Healthcare researchers and providers alike are growing increasingly concerned that American kids are suffering from back pain earlier in their lives and in larger numbers than ever before. And experts closest to the problem believe that overweight, improperly designed, and misused backpacks may be a big part of the reason why.
With an estimated 40 million school-age children carrying backpacks in America, it’s not surprising that there are some book bag-related injuries every year. Since 2000, the U.S. Product Safety Commission has reported that children and their backpacks make roughly 7,000 trips to the emergency room annually. However, many observers believe that the real toll is actually far higher since the vast majority of such injuries go unreported and many kids are treated by a family doctor or not treated at all.
While it is not clear how many acute injuries actually result from wearing backpacks as opposed to tripping over them or being hit by them, doctors who treat back problems regularly—especially chiropractic physicians—see worrying signs that heavier backpacks are setting the stage for more serious health issues in the future, including chronic back, neck and shoulder pain. Some chiropractors estimate that as many as 75% to 80% of the teenage patients they treat have postural problems directly related to overweight backpacks.
Across the past ten years, several factors have come together to increase the amount of weight young students are carrying in their book bags:
The American Academy of Orthopedic Surgeons recommends that a backpack should not be any heavier than 15% of a child’s body weight. But as early as 2001, researchers at Simmons College in Massachusetts found that 55% of the 345 children they studied were carrying backpacks that exceeded the recommended weight limit, often by a substantial amount. One third of those students said that they had already experienced back pain. Today, the American Chiropractic Association advises parents to limit the weight of a child’s backpack to no more than 5% to 10% of body weight.
If you see any of the following signs, it may be time to lighten the load, help your child choose a different backpack or talk about how it’s being used.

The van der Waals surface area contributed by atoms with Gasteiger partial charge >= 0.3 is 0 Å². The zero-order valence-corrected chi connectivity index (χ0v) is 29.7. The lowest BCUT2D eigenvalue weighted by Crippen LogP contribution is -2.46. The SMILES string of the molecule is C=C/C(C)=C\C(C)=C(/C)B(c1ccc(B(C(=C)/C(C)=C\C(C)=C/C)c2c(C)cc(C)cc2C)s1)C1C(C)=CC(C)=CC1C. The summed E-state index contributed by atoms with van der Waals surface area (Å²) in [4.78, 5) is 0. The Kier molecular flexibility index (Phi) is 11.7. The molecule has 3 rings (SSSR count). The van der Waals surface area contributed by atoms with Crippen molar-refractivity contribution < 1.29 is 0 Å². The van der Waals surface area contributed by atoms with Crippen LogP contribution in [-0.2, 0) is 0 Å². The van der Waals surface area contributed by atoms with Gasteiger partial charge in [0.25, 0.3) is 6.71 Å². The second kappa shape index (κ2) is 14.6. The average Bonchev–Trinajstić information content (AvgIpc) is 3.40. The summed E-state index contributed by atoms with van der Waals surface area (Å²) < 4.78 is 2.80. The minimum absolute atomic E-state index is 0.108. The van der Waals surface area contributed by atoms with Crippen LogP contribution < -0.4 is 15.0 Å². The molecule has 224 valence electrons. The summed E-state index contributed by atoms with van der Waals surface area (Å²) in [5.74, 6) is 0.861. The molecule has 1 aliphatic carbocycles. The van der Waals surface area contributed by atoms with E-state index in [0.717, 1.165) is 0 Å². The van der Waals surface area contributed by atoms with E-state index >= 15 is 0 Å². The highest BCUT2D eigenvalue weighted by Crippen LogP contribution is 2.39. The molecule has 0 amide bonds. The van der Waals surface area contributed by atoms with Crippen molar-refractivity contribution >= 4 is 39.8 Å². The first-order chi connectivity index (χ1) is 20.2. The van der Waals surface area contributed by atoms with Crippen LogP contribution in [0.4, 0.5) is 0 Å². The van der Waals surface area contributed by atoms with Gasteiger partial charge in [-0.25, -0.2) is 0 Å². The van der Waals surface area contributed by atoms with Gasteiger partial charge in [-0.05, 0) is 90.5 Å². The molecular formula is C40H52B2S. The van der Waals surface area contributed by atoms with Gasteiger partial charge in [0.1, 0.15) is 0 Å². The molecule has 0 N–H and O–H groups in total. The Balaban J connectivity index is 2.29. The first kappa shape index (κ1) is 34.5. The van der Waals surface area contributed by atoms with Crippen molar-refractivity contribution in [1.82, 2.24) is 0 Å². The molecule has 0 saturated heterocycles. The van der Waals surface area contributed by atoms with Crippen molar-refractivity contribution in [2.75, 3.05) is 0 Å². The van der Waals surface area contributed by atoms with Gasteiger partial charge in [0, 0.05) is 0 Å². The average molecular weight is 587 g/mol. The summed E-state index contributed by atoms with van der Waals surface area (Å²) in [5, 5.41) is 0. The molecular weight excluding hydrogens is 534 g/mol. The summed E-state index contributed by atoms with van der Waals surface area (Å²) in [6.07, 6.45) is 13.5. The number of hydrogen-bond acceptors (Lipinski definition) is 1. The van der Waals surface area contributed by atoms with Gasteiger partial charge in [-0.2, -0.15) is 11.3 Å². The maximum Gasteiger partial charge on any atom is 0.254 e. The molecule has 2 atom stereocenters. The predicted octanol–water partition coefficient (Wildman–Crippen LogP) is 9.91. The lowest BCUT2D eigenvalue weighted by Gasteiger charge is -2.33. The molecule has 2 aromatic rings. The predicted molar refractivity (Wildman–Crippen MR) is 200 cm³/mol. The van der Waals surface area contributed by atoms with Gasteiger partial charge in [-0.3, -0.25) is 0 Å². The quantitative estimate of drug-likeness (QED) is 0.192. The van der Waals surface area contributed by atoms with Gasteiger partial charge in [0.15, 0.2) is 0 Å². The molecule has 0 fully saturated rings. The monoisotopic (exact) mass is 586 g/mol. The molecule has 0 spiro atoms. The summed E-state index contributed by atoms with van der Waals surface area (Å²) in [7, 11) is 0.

A good quality backpack with proper ergonomic features doesn’t have to be expensive. They’re available at many sporting goods stores and discount outlets. Experts offer the following advice:
Once your child has the right bag, it’s just as important to encourage him or her to use it correctly. Chiropractors and physical therapists generally agree that means wearing it on both shoulders with the straps tightened so that it hangs no more than four inches below the waist.
Using a backpack should not cause any pain or discomfort under normal circumstances. If your child is showing signs of back, neck or should pain, we encourage you to call your chiropractic physician today. In addition to addressing any current problems that your child may be experiencing, your doctor of chiropractic can recommend an exercise program designed to strengthen muscles, and improve posture and coordination. He or she can also offer instruction about good nutrition and sleep habits that will support your child’s healthy development.
Doctors Give Advice to Parents on Selecting a Good Backpack for Their Children. Cincinnati Children’s Hospital. August 3, 2011. Accessed August 2011
ACA Offers Backpack Safety Checklist. American Chiropractic Association. August 28, 2007. Accessed August 2011
Protect Young Backs From Too Much Weight: Heavy Backpacks Cause Variety of Health Problems. NBC Home/Education. Accessed August 2011.
Avoid School Strain: Unstuff that BackPack. CNN Health. September 10, 2007. Accessed August 2011.
The Effect of Backpacks on the Lumbar Spine in Children: A Standing Magnetic Resonance Imaging Study. Spine (Phila Pa 1976). 2010 Jan 1;35(1):83-8. Department of Orthopaedic Surgery, University of California, San Diego, CA. Neuschwander, et. al. Accessed August 2011.